Monday, 18 September 2017

Sew and Share at the September Meeting

Tella shared the quilt she designed for her great nephew. She borrowed the animals from another pattern and called this crib quilt "It's a Jungle Out There!"
And of course there's a matching pillow:
Keeping with the jungle theme, Shirley used her own layout - and discovered the challenges of improvisational design - in her Jungle Baby Quilt:
Lots of quilting for babies this summer as Elizabeth finished up a Project Linus quilt design called Up Up and Away. She calls hers Fly High Atti for her grandson:
Animals, animals, animals! Anne shared her "Two Elephant" wallhanging:
Anne was quite busy over the summer as she also completed her own applique design, "On the Way Home from Work:"
And in anticipation of winter, the "Cool Family" wall hanging:
And more babies and more animals! Jacqueline shared her variation on a log cabin design, "Forest Friends," a crib quilt for her niece:
And she also shared a diaper change mat made for her own baby which was made with an iron caddy pattern from Sisters' Common Thread:










Monday, 11 September 2017

What's Happening at our September Meeting this Wednesday

Daryl Aitken from Fabric Spark was at the 2017 Spring Quilt Market and Trade Show held in St. Louis last May and she is coming to talk with us about the latest fabric collections and trends. Come with any questions about what really happens at a quilt market and trade show. 
Daryl and Fabric Spark are on Instagram. You can check it out for more inspiration.
 

Date: Wednesday, September 13
Location: Danforth Mennonite Church, 2174 Danforth Avenue
Doors open for socializing at 7:00 pm
Guild meeting starts at 7:30 pm


Don't forget your mug for tea, your change for treats and library raffle, and your membership form or card!

Monday, 28 August 2017

Summer Quilting Adventures - Did you make it to any new or favourite quilt shops this summer?

While we are much more likely to be spending our free time in the garden or other lovely outdoor places in the summer, the holidays often lend themselves to quilting inspiration - finding new quilt shops, attending quilt shows, or even finding quilts in unexpected places.
My family trip to the CNE resulted in discovering this stunning, inspirational quilt, the Quilt of Belonging:


My photo really doesn't do it justice, but you can find out about it at www.quiltofbelonging.ca


Visiting the cottage, I also had the opportunity to visit two quilt shops I had never visited before, Simcoe Sew and Quilt in Barrie, and the Muskoka Quilting Co in Bracebridge. I had fun looking around, seeing the different products, picking up the Row by Row, and buying some fun panels and fat quarters. I've definitely added to my to do pile!

Did you visit any new or favourite quilt shops this summer? Are you going to be travelling soon and are looking for quilt shops to visit? Maybe someone in the guild has some suggestions. Leave your questions and suggestions in the discussion below.

Sunday, 25 June 2017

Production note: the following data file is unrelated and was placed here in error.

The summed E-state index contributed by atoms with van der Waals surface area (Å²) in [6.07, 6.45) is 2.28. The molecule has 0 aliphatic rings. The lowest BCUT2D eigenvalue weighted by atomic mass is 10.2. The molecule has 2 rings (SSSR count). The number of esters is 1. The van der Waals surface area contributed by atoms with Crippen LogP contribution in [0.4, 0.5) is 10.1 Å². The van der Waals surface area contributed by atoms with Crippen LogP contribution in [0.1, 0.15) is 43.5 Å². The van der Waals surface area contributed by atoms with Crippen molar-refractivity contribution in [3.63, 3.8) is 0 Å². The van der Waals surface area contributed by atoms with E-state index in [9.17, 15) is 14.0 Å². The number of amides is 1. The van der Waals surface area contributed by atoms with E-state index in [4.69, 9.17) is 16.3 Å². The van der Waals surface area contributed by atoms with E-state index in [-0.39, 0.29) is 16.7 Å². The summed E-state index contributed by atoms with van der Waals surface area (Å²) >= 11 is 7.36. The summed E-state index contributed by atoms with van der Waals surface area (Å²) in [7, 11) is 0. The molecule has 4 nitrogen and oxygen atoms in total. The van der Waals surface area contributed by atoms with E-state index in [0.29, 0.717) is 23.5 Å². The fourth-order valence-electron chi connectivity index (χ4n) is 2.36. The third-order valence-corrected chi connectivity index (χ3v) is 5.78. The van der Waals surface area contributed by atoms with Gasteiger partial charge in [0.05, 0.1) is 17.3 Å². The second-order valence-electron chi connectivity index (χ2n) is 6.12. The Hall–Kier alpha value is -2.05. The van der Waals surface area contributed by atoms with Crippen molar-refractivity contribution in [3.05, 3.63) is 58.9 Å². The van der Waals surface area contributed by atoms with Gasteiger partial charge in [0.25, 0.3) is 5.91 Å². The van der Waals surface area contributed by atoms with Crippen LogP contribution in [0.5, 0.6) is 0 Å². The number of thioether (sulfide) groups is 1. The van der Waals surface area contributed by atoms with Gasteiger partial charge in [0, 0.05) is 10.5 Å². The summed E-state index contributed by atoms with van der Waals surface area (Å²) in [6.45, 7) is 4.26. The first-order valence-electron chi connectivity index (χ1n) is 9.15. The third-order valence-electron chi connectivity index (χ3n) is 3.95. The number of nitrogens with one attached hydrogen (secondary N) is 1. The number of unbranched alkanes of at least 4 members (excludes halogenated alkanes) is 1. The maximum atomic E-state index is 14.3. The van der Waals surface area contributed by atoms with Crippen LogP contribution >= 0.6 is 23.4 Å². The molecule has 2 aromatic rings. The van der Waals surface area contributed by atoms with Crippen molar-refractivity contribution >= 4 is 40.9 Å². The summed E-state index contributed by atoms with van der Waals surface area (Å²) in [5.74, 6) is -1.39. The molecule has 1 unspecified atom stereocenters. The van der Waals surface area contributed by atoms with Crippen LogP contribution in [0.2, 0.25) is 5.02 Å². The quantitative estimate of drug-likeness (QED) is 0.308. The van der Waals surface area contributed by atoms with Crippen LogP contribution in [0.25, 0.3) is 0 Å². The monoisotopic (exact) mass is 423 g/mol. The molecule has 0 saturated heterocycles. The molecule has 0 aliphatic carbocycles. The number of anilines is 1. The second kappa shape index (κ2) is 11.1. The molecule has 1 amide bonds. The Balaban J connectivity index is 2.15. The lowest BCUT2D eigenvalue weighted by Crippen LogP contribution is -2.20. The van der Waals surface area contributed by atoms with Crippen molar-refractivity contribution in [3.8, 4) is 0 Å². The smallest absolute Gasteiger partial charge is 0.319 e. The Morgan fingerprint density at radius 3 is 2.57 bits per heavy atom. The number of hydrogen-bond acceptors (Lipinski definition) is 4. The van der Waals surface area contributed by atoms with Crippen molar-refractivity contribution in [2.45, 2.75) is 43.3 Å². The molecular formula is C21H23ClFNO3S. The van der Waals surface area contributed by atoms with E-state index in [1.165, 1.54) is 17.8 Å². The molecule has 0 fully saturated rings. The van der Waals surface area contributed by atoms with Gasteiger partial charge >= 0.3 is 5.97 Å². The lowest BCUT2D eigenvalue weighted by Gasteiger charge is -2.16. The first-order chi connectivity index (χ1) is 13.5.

June 2017 Block of the Month – “Canada 150 Block”

It’s our final block of the month, and this one is to commemorate Canada’s 150th birthday!



There was quite a lot of controversy about the logo, and design firms were dismayed that a student won the contest to design the logo. Ariana Cuvin won the contest to design the logo. She says that she intended the base of the maple leaf, which is made up of four diamonds, to represent the four provinces that formed Confederation. The nine other diamonds expanding outwards, were meant to represent the six other provinces and three territories. “The repeated shape is meant to create a sense of unity and the 13 shapes forming the leaf represents our togetherness as a country,” she explains.

How to Make The Block

Dana Szucs Hayden designed the block and has given us permission to use it for our block of the month. It’s a free pattern that is available at her website SeaSew

( http://sea-sew.blogspot.ca/2015/04/canada150-quilt-pattern.html )

Or you can download a copy of the pattern by clicking here.

This month’s block is foundation pieced. Remember that when you’re paper-piecing this block, you’re using a template that is a mirror image of the logo – it looks like you’re sewing the logo backward but it turns out if you follow the pattern.
The individual segments are easy to piece while the A+B+C section is the hardest part to put together. You will find it helpful to refer to the block carefully when assembling the segments.

Dana' Instagram site has some additional instructions. You do not need to have an Instagram account to look at the pictures.
These are some of the best tips:


Joining A to B:
https://www.instagram.com/p/4TZCttEh0w/?taken-by=seasew.dana


Joining A/B to C:
https://www.instagram.com/p/4Ta_O6kh2w/?taken-by=seasew.dana




Detail of A/B
https://www.instagram.com/p/4TbgS3kh3T/?taken-by=seasew.dana
 

Finished "Right" side A/B/C
https://www.instagram.com/p/4Tbr2okh3i/?taken-by=seasew.dana
 

Close-up A/B/C
https://www.instagram.com/p/4Tb0rXEh3u/?taken-by=seasew.dana

Thursday, 22 June 2017

May 2017 Block of the Month: Canada Goose